British farmers fear they could go out of business following a post-Brexit trade deal with the US, the National Farmers Union has told the BBC.
NFU president Minette Batters said US farms could “outcompete” UK producers if standards were changed.
Speaking on the BBC’s Today programme, Ms Batters challenged the government to provide reassurance to farmers.
“Are we going to hold our nerve or are we going to be sacrificed?” she said.
Last week, the head of America’s farming lobby argued the UK should accept US food standards.
A US-UK deal is being touted as a way to boost the UK economy after Brexit.
Ms Batters said farmers would like to see EU regulations enshrined in UK law after Brexit, but that it had “not been agreed” by the government.
“We need that assurance from the prime minister”, she added.
Last week, Zippy Duvall, head of the US National Farm Bureau Federation, vowed to “make sure” that US food standards prevail in a trade pact.
Mr Duvall told the BBC he wanted to have “a conversation” about food standards given the concerns in the UK.
US practices that are banned by the EU include irradiation, the use of gamma radiation to eliminate micro-organisms, and the use of genetically modified crops.
One of the most controversial practices is washing chicken with chlorine to kill germs. Critics argue not that the wash itself is harmful, but that it permits poorer hygiene standards earlier in the production process.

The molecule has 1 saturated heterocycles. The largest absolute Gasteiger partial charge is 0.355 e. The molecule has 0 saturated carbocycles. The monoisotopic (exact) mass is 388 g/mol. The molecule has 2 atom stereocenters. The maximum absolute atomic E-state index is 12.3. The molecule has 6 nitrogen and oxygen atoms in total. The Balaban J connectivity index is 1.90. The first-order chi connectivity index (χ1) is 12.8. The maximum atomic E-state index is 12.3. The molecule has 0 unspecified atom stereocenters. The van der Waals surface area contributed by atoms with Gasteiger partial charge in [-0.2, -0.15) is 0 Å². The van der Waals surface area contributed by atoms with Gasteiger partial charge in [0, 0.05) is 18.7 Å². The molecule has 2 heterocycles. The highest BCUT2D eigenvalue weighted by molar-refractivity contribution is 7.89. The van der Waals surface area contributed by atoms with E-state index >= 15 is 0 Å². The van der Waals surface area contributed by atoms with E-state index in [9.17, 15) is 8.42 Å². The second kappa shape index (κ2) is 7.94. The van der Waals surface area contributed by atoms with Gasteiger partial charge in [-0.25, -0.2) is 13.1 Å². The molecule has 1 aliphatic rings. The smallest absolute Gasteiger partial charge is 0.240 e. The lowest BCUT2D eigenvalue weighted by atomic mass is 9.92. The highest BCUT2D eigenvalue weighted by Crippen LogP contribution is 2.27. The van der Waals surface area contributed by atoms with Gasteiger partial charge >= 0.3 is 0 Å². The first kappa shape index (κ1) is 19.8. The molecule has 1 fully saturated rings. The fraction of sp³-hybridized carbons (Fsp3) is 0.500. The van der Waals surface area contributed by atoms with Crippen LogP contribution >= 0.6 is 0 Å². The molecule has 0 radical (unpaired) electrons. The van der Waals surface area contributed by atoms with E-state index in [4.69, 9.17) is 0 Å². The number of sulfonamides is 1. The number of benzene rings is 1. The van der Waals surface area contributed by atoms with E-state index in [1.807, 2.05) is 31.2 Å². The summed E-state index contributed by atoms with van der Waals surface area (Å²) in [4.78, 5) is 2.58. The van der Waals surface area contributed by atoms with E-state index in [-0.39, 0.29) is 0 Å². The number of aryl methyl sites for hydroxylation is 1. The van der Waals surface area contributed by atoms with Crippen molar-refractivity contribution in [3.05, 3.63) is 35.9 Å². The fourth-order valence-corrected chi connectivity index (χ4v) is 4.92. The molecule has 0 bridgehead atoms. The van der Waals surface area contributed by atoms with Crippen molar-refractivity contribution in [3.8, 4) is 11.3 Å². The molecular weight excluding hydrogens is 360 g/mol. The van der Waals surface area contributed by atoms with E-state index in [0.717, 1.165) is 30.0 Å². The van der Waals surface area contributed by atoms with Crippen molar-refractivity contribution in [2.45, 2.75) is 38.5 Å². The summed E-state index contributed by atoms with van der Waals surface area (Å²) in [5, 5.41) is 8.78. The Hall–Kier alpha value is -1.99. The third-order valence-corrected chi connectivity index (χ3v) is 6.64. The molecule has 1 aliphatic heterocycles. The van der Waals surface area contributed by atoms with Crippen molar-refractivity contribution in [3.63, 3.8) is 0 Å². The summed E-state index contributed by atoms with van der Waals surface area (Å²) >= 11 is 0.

Mr Duvall argued that fears over such practices were not “science-based”.
But Ms Batters said that the US is not addressing animal welfare and environmental protection, areas she said were not subject to US regulation.
She argued that a solution would be for agriculture to be left out of an agreement.
“There is a huge difference in opinion in what’s needed in a US-UK trade deal”, Ms Batters said.
Mr Duvall, a poultry farmer based in Georgia, previously warned that leaving agriculture out of a deal would be considered a betrayal by US farmers.
“It would be turning their backs on rural America, and that’s where a big part of the population lives.”
Ms Batters, who runs a mixed farming business in Wiltshire, acknowledged that “agriculture is always the last chapter in any trade deal to be ratified” because of the compromises often involved.
UK farmers have recently raised concerns about a no-deal Brexit, which could lead to high tariffs on goods exported to the EU.
Lamb and live sheep exports could face tariffs of 45-50%, while some cuts of beef could see tariffs of more than 90%.
If European firms start having to pay more for UK meat, they could switch to suppliers in other countries.
Other so-called “non-tariff barriers”, like extra veterinary and customs checks at the border, could also increase costs to farmers.
Farms also currently receive more than £3.5bn a year in EU subsidies under the Common Agricultural Policy.
Agricultural land covers 71% of Britain’s total land area, amounting to 17.4 million hectares.
Agriculture’s contribution to the national economy stands at less than 1%, according to 2018 figures.